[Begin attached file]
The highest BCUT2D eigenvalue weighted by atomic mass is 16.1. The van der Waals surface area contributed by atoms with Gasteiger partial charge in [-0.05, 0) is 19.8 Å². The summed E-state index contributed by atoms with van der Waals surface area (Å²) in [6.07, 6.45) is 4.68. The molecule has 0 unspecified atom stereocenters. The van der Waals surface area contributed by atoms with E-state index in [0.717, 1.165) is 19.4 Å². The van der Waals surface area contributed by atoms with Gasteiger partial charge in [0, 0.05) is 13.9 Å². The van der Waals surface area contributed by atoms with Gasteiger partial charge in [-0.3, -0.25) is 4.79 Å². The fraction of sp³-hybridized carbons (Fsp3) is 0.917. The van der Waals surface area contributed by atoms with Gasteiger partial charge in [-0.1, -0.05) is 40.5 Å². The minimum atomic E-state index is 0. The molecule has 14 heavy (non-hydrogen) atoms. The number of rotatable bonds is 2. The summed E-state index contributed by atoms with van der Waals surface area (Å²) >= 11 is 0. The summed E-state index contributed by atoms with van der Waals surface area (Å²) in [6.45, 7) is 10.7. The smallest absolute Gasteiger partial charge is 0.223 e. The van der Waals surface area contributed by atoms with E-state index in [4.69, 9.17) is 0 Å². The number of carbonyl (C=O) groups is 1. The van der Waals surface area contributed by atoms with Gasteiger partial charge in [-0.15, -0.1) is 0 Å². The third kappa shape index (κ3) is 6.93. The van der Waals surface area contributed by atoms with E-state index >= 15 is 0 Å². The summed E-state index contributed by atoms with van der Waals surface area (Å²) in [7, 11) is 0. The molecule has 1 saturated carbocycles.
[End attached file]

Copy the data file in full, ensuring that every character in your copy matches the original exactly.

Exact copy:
The highest BCUT2D eigenvalue weighted by atomic mass is 16.1. The van der Waals surface area contributed by atoms with Gasteiger partial charge in [-0.05, 0) is 19.8 Å². The summed E-state index contributed by atoms with van der Waals surface area (Å²) in [6.07, 6.45) is 4.68. The molecule has 0 unspecified atom stereocenters. The van der Waals surface area contributed by atoms with E-state index in [0.717, 1.165) is 19.4 Å². The van der Waals surface area contributed by atoms with Gasteiger partial charge in [0, 0.05) is 13.9 Å². The van der Waals surface area contributed by atoms with Gasteiger partial charge in [-0.3, -0.25) is 4.79 Å². The fraction of sp³-hybridized carbons (Fsp3) is 0.917. The van der Waals surface area contributed by atoms with Gasteiger partial charge in [-0.1, -0.05) is 40.5 Å². The minimum atomic E-state index is 0. The molecule has 14 heavy (non-hydrogen) atoms. The number of rotatable bonds is 2. The summed E-state index contributed by atoms with van der Waals surface area (Å²) >= 11 is 0. The summed E-state index contributed by atoms with van der Waals surface area (Å²) in [6.45, 7) is 10.7. The smallest absolute Gasteiger partial charge is 0.223 e. The van der Waals surface area contributed by atoms with E-state index in [4.69, 9.17) is 0 Å². The number of carbonyl (C=O) groups is 1. The van der Waals surface area contributed by atoms with Gasteiger partial charge in [-0.15, -0.1) is 0 Å². The third kappa shape index (κ3) is 6.93. The van der Waals surface area contributed by atoms with E-state index >= 15 is 0 Å². The summed E-state index contributed by atoms with van der Waals surface area (Å²) in [7, 11) is 0. The molecule has 1 saturated carbocycles.